August 30, 1991
There is something fascinating about science. One gets such wholesome returns of conjectures out of such trifling investment of fact.
The art of mystification is as old as language itself. I can see a cave man pointing at a mammoth and saying "oogloo". His fellows are amazed that he knows the name of that woolly gigantic beast, while no other member of the clan does. The man who named the animal became the leader because he knew more than anyone else. Of course, when he led his clan over the edge of a cliff, they realized, too late, that he really didn't know anything at all; he had just invented a word.
The art of convincing people that you know more than they do, even though you are just as ignorant, has been developed into a fine art by the clergy, politicians, teachers and some very popular scientists.
The story of The Emperor's New Clothes tells about how a group of tailors mystified an emperor into believing that they had woven a suit of clothes that was so fine that it couldn't be seen. A child, who had not yet been trained to accept mystifications, points out that the emperor is naked. The story ends there. The author doesn't tell you what happened to the child. Odds are that he went to bed without supper and was forced to repeat over and over again "the emperor knows everything and I know nothing". That is the way of the world. I could have tried to mystified you by saying it in Latin: Sic transit something or other.
If you didn't know the meaning of the word "mystification", you know now. There isn't a human being who hasn't been exposed to the process in school, church, TV and every means of communication. Its purpose is to give one person power over another through the use of words.
One big difference between real power, which enables a person to really do things, and mystification is that the mystification requires your cooperation. You have to buy it. The charm can be broken with a single word: baloney!!! or words of a similar kind --some being unprintable in a family newspaper.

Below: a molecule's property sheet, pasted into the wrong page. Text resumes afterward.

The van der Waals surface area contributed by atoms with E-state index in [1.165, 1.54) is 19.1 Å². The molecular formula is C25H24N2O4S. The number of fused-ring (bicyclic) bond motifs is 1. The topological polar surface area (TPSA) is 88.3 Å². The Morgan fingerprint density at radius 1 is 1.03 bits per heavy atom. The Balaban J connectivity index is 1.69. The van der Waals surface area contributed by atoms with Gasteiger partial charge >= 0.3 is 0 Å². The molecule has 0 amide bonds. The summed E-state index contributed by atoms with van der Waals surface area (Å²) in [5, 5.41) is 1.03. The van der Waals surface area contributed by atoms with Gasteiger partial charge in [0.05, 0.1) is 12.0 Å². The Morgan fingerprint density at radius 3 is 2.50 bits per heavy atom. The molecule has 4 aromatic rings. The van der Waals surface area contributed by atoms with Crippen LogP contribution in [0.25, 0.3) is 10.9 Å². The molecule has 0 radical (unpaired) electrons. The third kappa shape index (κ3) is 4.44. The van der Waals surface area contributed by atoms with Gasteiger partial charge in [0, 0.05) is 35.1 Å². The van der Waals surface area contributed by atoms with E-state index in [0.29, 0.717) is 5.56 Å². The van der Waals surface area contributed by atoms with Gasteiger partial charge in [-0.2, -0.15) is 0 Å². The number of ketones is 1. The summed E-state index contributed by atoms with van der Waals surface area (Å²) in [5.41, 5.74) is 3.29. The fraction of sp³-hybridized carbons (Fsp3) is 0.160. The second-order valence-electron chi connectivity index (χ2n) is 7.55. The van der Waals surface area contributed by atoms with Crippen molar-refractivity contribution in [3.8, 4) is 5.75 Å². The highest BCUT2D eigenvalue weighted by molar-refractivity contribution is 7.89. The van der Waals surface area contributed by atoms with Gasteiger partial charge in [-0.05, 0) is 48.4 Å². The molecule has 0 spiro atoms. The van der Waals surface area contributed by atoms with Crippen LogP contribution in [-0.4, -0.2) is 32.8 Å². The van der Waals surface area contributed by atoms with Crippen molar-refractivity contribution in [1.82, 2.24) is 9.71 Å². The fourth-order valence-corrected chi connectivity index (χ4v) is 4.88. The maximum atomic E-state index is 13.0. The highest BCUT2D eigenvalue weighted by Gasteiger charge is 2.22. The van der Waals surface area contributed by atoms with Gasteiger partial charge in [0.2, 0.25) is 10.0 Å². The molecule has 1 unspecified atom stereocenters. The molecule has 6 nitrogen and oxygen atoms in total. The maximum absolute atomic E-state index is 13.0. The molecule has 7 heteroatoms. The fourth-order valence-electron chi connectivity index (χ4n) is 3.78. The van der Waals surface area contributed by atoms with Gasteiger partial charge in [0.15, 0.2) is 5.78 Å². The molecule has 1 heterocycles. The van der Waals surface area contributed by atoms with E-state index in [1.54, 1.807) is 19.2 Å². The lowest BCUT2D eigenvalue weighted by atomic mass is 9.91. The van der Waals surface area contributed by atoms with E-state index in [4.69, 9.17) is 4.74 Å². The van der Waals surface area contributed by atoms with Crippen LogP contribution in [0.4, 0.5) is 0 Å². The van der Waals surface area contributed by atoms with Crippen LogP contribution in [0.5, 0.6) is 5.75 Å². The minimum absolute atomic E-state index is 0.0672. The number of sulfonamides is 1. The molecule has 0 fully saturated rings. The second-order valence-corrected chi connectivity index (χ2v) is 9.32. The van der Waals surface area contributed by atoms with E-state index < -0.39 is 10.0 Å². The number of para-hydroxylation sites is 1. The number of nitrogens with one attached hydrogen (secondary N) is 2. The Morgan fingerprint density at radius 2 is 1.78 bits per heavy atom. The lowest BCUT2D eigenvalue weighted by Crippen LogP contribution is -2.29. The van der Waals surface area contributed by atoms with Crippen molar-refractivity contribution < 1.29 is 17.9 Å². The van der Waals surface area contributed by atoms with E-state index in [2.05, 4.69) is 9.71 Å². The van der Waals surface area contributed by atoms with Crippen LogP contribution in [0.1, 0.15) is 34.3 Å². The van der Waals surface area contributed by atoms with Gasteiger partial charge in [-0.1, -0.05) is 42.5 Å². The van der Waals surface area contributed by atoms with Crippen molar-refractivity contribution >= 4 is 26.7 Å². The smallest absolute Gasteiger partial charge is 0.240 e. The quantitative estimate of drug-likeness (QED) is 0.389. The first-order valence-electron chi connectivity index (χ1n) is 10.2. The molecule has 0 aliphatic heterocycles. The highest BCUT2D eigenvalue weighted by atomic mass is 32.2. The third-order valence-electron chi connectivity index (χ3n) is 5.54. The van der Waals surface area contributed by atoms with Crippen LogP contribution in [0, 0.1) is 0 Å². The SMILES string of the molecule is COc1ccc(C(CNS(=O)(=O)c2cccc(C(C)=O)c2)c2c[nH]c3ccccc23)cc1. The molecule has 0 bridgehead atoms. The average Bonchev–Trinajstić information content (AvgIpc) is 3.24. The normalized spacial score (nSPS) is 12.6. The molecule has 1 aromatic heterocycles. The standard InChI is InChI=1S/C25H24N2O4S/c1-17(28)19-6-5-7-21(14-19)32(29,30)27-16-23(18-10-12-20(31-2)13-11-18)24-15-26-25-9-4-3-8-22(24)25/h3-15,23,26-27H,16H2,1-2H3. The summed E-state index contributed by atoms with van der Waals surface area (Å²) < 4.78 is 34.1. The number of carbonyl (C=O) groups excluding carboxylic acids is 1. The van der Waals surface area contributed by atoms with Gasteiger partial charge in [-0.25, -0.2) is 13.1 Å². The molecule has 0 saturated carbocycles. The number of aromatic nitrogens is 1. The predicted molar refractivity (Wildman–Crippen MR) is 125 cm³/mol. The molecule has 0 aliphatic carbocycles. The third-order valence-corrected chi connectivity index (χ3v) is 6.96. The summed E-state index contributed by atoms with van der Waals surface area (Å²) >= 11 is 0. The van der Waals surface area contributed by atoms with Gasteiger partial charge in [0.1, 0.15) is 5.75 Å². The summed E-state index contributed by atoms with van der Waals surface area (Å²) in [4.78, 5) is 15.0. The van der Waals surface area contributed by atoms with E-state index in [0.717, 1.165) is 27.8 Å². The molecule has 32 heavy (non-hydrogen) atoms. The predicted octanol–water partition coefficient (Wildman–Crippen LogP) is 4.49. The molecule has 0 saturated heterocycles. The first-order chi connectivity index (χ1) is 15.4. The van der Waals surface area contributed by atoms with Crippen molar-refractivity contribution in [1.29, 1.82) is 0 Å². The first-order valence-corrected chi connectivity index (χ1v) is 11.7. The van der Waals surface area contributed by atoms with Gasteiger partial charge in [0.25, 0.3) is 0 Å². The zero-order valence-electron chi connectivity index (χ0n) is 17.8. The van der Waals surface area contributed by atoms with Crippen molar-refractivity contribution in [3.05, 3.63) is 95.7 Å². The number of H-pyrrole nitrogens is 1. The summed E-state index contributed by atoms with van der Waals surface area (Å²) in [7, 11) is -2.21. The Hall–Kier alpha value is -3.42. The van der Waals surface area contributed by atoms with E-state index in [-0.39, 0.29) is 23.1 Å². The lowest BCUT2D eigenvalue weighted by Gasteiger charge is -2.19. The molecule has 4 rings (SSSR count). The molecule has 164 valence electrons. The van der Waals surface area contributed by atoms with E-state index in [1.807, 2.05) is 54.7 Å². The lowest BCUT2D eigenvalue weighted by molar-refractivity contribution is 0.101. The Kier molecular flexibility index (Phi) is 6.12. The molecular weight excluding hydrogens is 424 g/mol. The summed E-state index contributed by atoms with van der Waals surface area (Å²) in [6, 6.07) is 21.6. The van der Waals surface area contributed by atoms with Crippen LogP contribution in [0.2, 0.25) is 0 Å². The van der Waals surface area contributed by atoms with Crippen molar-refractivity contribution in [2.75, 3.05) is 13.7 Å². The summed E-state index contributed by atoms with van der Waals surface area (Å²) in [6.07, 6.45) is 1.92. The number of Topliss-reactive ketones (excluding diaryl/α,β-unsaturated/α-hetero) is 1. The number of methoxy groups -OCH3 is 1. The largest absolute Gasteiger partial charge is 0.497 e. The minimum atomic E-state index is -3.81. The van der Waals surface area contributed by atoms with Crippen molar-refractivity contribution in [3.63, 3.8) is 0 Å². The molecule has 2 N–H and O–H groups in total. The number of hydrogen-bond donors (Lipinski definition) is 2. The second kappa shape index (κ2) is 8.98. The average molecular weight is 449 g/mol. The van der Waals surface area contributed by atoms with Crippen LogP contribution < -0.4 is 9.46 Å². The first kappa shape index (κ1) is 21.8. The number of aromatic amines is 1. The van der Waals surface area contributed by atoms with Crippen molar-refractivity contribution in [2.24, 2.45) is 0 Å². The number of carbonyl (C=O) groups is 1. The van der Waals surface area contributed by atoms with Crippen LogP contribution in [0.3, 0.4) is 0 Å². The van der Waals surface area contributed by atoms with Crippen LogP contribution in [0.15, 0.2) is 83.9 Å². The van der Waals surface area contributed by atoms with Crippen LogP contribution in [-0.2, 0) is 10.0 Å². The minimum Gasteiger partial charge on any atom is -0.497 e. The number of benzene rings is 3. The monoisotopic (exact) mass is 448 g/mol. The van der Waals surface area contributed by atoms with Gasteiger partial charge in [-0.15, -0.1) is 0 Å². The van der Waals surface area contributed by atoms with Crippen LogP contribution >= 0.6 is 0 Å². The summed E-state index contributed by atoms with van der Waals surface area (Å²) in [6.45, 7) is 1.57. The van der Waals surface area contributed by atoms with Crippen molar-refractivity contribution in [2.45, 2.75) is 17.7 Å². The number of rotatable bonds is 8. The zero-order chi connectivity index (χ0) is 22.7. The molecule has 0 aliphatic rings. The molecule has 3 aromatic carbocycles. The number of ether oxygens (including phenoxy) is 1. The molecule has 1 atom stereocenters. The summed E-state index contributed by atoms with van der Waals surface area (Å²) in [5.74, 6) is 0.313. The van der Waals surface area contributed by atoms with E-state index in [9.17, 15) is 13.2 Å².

What got me off on this was starting to read Stephen Hawking's book A Brief History of Time ( I didn't finish it). He starts off by saying that he is going to explain the nature of the universe and how it began. A statement like that tells me immediately that the author is prepared to mystify the reader. If he was going to just give me information, he would explain to me what SOME physicists and cosmologists BELIEVE about the universe and why they BELIEVE it.
Despite the grandiose pronouncements of cosmologists, I happen to know that they really know very little. We are just beginning to really learn about our own solar system. Our knowledge about our own galaxy is rudimentary --and here is someone who is going to explain the universe??? I'm not that gullible. He then proceeds to confuse observations with conclusions and theories with facts. In short, it is a very skillful, well written, snow job. I am supposed to believe it because everybody who is anybody tells me that this man is a great genius.
Well, he may be a great genius, but he can no more know what is presently unknowable, than he can walk on water. He can make guesses, as people have in the past, but that is all that they are: educated guesses. And like the educated guesses of the past, most will eventually be shown to be wrong.
Unlike the disciples of science, neither Newton nor Einstein tried to mystify people. They presented their theories as a new way of looking at the world and universe. Newton was correct enough to make space exploration possible; with a lot of help from the people who came after him. Much of what Einstein postulated seems to be true. Some may or may not be true. That is how science progresses. It is not helped by those who say that we now know what the universe is all about.
The mystifiers have been invariably wrong in the past; they are wrong now; and they will be wrong in the future. In the name of "education" they impede progress by telling people that things are known, while the truth is that we have barely scratched the surface of what still remains to be discovered and understood.
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